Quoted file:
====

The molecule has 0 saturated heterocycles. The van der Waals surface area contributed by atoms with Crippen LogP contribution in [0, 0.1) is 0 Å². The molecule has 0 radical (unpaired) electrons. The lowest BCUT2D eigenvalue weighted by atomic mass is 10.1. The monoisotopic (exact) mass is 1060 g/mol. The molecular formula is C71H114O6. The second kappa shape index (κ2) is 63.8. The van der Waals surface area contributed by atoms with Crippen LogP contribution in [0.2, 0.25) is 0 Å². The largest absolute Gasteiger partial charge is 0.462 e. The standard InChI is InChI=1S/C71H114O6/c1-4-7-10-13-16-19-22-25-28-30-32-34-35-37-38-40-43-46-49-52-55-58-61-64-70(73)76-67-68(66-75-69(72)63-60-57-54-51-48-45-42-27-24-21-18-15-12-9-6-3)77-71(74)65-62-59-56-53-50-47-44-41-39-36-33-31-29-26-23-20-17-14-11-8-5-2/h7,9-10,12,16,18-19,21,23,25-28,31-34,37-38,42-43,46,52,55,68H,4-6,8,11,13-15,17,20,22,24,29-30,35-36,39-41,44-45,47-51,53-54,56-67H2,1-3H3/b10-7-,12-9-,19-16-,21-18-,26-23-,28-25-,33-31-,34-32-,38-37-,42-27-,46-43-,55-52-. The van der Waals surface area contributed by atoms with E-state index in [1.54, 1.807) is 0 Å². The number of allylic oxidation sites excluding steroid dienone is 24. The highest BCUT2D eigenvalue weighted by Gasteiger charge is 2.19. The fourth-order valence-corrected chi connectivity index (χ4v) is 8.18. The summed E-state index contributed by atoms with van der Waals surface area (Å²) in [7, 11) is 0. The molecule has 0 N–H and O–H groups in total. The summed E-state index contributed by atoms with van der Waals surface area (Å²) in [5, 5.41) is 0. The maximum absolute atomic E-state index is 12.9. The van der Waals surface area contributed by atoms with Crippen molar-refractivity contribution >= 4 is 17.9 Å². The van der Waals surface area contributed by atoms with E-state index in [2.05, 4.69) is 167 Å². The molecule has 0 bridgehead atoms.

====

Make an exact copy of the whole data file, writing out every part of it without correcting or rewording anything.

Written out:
The molecule has 0 saturated heterocycles. The van der Waals surface area contributed by atoms with Crippen LogP contribution in [0, 0.1) is 0 Å². The molecule has 0 radical (unpaired) electrons. The lowest BCUT2D eigenvalue weighted by atomic mass is 10.1. The monoisotopic (exact) mass is 1060 g/mol. The molecular formula is C71H114O6. The second kappa shape index (κ2) is 63.8. The van der Waals surface area contributed by atoms with Crippen LogP contribution in [0.2, 0.25) is 0 Å². The largest absolute Gasteiger partial charge is 0.462 e. The standard InChI is InChI=1S/C71H114O6/c1-4-7-10-13-16-19-22-25-28-30-32-34-35-37-38-40-43-46-49-52-55-58-61-64-70(73)76-67-68(66-75-69(72)63-60-57-54-51-48-45-42-27-24-21-18-15-12-9-6-3)77-71(74)65-62-59-56-53-50-47-44-41-39-36-33-31-29-26-23-20-17-14-11-8-5-2/h7,9-10,12,16,18-19,21,23,25-28,31-34,37-38,42-43,46,52,55,68H,4-6,8,11,13-15,17,20,22,24,29-30,35-36,39-41,44-45,47-51,53-54,56-67H2,1-3H3/b10-7-,12-9-,19-16-,21-18-,26-23-,28-25-,33-31-,34-32-,38-37-,42-27-,46-43-,55-52-. The van der Waals surface area contributed by atoms with E-state index in [1.54, 1.807) is 0 Å². The number of allylic oxidation sites excluding steroid dienone is 24. The highest BCUT2D eigenvalue weighted by Gasteiger charge is 2.19. The fourth-order valence-corrected chi connectivity index (χ4v) is 8.18. The summed E-state index contributed by atoms with van der Waals surface area (Å²) in [7, 11) is 0. The molecule has 0 N–H and O–H groups in total. The summed E-state index contributed by atoms with van der Waals surface area (Å²) in [5, 5.41) is 0. The maximum absolute atomic E-state index is 12.9. The van der Waals surface area contributed by atoms with Crippen molar-refractivity contribution >= 4 is 17.9 Å². The van der Waals surface area contributed by atoms with E-state index in [2.05, 4.69) is 167 Å². The molecule has 0 bridgehead atoms.